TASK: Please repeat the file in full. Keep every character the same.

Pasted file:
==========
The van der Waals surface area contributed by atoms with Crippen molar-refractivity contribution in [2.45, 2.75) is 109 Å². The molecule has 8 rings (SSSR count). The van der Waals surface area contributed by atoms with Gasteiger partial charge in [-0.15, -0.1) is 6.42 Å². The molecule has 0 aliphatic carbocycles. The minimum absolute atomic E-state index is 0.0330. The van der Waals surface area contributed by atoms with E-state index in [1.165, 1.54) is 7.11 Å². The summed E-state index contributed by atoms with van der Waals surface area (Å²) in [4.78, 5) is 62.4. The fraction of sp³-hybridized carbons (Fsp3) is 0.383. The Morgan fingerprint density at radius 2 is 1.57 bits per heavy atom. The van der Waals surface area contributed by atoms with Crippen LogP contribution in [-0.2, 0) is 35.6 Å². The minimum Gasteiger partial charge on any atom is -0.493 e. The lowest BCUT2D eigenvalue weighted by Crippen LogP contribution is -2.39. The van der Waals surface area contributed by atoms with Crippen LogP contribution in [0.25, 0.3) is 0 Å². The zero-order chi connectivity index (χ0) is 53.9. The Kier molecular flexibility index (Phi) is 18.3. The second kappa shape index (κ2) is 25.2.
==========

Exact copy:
The van der Waals surface area contributed by atoms with Crippen molar-refractivity contribution in [2.45, 2.75) is 109 Å². The molecule has 8 rings (SSSR count). The van der Waals surface area contributed by atoms with Gasteiger partial charge in [-0.15, -0.1) is 6.42 Å². The molecule has 0 aliphatic carbocycles. The minimum absolute atomic E-state index is 0.0330. The van der Waals surface area contributed by atoms with E-state index in [1.165, 1.54) is 7.11 Å². The summed E-state index contributed by atoms with van der Waals surface area (Å²) in [4.78, 5) is 62.4. The fraction of sp³-hybridized carbons (Fsp3) is 0.383. The Morgan fingerprint density at radius 2 is 1.57 bits per heavy atom. The van der Waals surface area contributed by atoms with Crippen LogP contribution in [-0.2, 0) is 35.6 Å². The minimum Gasteiger partial charge on any atom is -0.493 e. The lowest BCUT2D eigenvalue weighted by Crippen LogP contribution is -2.39. The van der Waals surface area contributed by atoms with Crippen LogP contribution in [0.25, 0.3) is 0 Å². The zero-order chi connectivity index (χ0) is 53.9. The Kier molecular flexibility index (Phi) is 18.3. The second kappa shape index (κ2) is 25.2.